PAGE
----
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In some notes I have the following formula:
$y_n = \frac{2^{-2n}(2n)!}{n!n!}$

Then it simplifies that to be $y_n = \frac{2^{-2n}e^{-2n}2^{2n}\sqrt{4\pi n}}{e^{-2n}2^{2n}2\pi n} = \frac{1}{\sqrt{\pi n}}$

So it applies what I was told here is the stirling approximation to the factorial i.e.
$n! \approx e^{-n}*n^n*\sqrt{2\pi n}$

But I am not sure how to fully apply it to get the end result. I mean how do we handle $(2n)!$ in this formula to simlify it as mentioned above?

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  • $\begingroup$ it cannot simplify to $\frac1{\sqrt{\pi n}}$ because this number is irrational, however $\frac{(2n)!}{2^{2n}(n!)^2}$ is rational $\endgroup$ – Masacroso Jul 23 '17 at 8:15
  • $\begingroup$ Indeed you seem to be confusing equivalents with identities. $\endgroup$ – Did Oct 29 '17 at 13:23
  • $\begingroup$ @Did:What is the difference? $\endgroup$ – Jim Oct 29 '17 at 21:45
  • $\begingroup$ For example, $y_n$ in your question is equivalent to $1/\sqrt{\pi n}$ when $n\to\infty$ but no $y_n$ is equal to $1/\sqrt{\pi n}$. Oh wait... wasn't this point already raised by @Masacroso three months ago? Do you read the comments posted on your questions? $\endgroup$ – Did Oct 29 '17 at 22:11
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Stirling's approximation: $$ n! \sim \sqrt{2\pi n}\frac{n^n}{e^n}.$$ Thus $$ (2n)! \sim \sqrt{4\pi n}\frac{(2n)^{2n}}{e^{2n}}=\sqrt{4\pi n}\frac{2^{2n}n^{2n}}{e^{2n}}$$ and $$ \frac{1}{n! n!} \sim \Big(\frac{1}{\sqrt{2 \pi n}}\frac{e^n}{n^n}\Big)^2=\frac{e^{2n}}{2\pi n\cdot n^{2n}}.$$ Therefore $$ y_n=\frac{(2n)!}{2^{2n} n! n!}\sim\frac{1}{2^{2n}}\sqrt{4\pi n}\frac{2^{2n}n^{2n}}{e^{2n}}\frac{e^{2n}}{2\pi n\cdot n^{2n}}=\frac{\sqrt{4\pi n}}{2 \pi n}=\frac{1}{\sqrt{\pi n}}.$$

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  • $\begingroup$ So the second line is where I am confused. Is $(2n)!=2(n!)$? $\endgroup$ – Jim Jul 23 '17 at 8:23
  • $\begingroup$ No. $(2n)! \neq 2(n!).$ To use the aproximation of $n!$ to $(2n)!,$ you have to replace every $n$ in the formula to $2n.$ For example $n^n$ is replaced with $(2n)^{2n}.$ $\endgroup$ – positrón0802 Jul 23 '17 at 8:24
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\begin{align} y_n = \frac{2^{-2n}(2n)!}{n!n!} &\approx \frac{2^{-2n} e^{-2n} (2n)^{2n} \sqrt{2\pi (2n)}}{(e^{-n}n^n\sqrt{2\pi n})^2} = \frac{2^{-2n}e^{-2n} n^{2n} 2^{2n+1}\sqrt{\pi n}}{e^{-2n}n^{2n}2\pi n}\\ &= \frac{1}{\sqrt{\pi n}} \end{align}

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  • $\begingroup$ I am not clear how the $(2n)!$ is handled to go to the second fraction $\endgroup$ – Jim Jul 23 '17 at 8:24
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    $\begingroup$ @Jim If $n!\approx e^{-n}n^n \sqrt{2\pi n}$ then $(2n)!\approx e^{-2n}(2n)^{2n} \sqrt{2\pi(2n)}$. If you still aren't convinced then let $m=2n$ and consider $m!$. $\endgroup$ – adfriedman Jul 23 '17 at 8:27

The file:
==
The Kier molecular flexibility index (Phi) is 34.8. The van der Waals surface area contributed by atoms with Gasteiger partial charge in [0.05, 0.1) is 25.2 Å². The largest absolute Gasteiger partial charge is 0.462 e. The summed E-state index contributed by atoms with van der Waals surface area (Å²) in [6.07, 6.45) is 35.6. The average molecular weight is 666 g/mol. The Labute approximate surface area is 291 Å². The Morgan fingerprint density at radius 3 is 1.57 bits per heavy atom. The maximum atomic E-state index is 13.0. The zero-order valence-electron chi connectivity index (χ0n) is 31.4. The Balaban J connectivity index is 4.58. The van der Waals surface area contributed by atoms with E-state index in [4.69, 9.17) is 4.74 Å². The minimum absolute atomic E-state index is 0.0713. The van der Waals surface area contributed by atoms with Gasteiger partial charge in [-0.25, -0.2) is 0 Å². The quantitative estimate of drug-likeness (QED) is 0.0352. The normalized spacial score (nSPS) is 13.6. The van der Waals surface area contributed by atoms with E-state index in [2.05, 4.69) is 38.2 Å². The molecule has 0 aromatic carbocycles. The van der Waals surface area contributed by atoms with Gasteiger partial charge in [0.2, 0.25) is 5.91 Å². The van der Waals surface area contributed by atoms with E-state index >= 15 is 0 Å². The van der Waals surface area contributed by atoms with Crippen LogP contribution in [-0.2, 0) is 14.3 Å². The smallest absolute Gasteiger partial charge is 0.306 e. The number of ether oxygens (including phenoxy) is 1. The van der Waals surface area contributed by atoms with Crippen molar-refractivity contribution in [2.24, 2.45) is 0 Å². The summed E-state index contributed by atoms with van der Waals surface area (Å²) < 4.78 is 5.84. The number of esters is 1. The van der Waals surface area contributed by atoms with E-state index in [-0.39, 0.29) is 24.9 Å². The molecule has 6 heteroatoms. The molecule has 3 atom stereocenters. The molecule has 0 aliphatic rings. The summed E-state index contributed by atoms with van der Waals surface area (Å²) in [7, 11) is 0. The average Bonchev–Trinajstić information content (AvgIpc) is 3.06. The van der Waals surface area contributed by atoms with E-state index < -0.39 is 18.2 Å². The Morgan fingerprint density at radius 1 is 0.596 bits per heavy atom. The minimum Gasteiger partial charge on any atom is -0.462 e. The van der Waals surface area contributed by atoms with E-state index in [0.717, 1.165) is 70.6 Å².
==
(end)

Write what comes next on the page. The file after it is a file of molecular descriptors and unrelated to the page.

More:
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Stirling's approximation is: $$ n!\sim {\sqrt {2\pi n}}\left({\frac {n}{e}}\right)^{n}$$ For $2n$ this is simply: $$ (2n)!\sim {\sqrt {4\pi n}}\left({\frac {2n}{e}}\right)^{2n}$$ So: $$y_n = \frac{2^{-2n}(2n)!}{n!n!}\sim2^{-2n}\frac{\sqrt{4\pi n}(2n)^{2n}}{\sqrt{4\pi^2 n^2}n^{2n}}=\frac{1}{\sqrt{\pi n}}$$

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The easy way is to go first to logarithms $$y_n = \frac{2^{-2n}(2n)!}{(n!)^2}\implies \log(y_n)=-2n \log(2)+\log((2n)!)-2\log(n!)$$ and now use Stirling approximation $$\log(p!)=p (\log (p)-1)+\frac{1}{2} \left(\log (2 \pi )+\log \left({p}\right)\right)+\frac{1}{12 p}+O\left(\frac{1}{p^3}\right)$$ Apply it to get $$\log(y_n)=-\frac{1}{2} \left(\log \left({n}\right)+\log (\pi )\right)-\frac{1}{8 n}+O\left(\frac{1}{n^3}\right)$$ $$y_n\approx\frac 1{\sqrt{n \pi}}e^{-\frac 1 {8n}}$$ and, for large $n$ the exponential term is almost $1$.

But using it makes the formule quite good even for small values of $n$ as shown in the table $$\left( \begin{array}{ccccc} n & f_n & f_n & \frac 1{\sqrt{n \pi}} &\frac 1{\sqrt{n \pi}}e^{-\frac 1 {8n}}\\ 1 & \frac{1}{2} & 0.5 & 0.56419 & 0.497896 \\ 2 & \frac{3}{8} & 0.375 & 0.398942 & 0.374772 \\ 3 & \frac{5}{16} & 0.3125 & 0.325735 & 0.312442 \\ 4 & \frac{35}{128} & 0.273438 & 0.282095 & 0.273416 \\ 5 & \frac{63}{256} & 0.246094 & 0.252313 & 0.246084 \\ 6 & \frac{231}{1024} & 0.225586 & 0.230329 & 0.225581 \\ 7 & \frac{429}{2048} & 0.209473 & 0.213244 & 0.209469 \\ 8 & \frac{6435}{32768} & 0.196381 & 0.199471 & 0.196379 \\ 9 & \frac{12155}{65536} & 0.185471 & 0.188063 & 0.185469 \\ 10 & \frac{46189}{262144} & 0.176197 & 0.178412 & 0.176196 \end{array} \right)$$

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  • $\begingroup$ Sorry but logarithms do not make this easier. $\endgroup$ – Did Oct 29 '17 at 13:23

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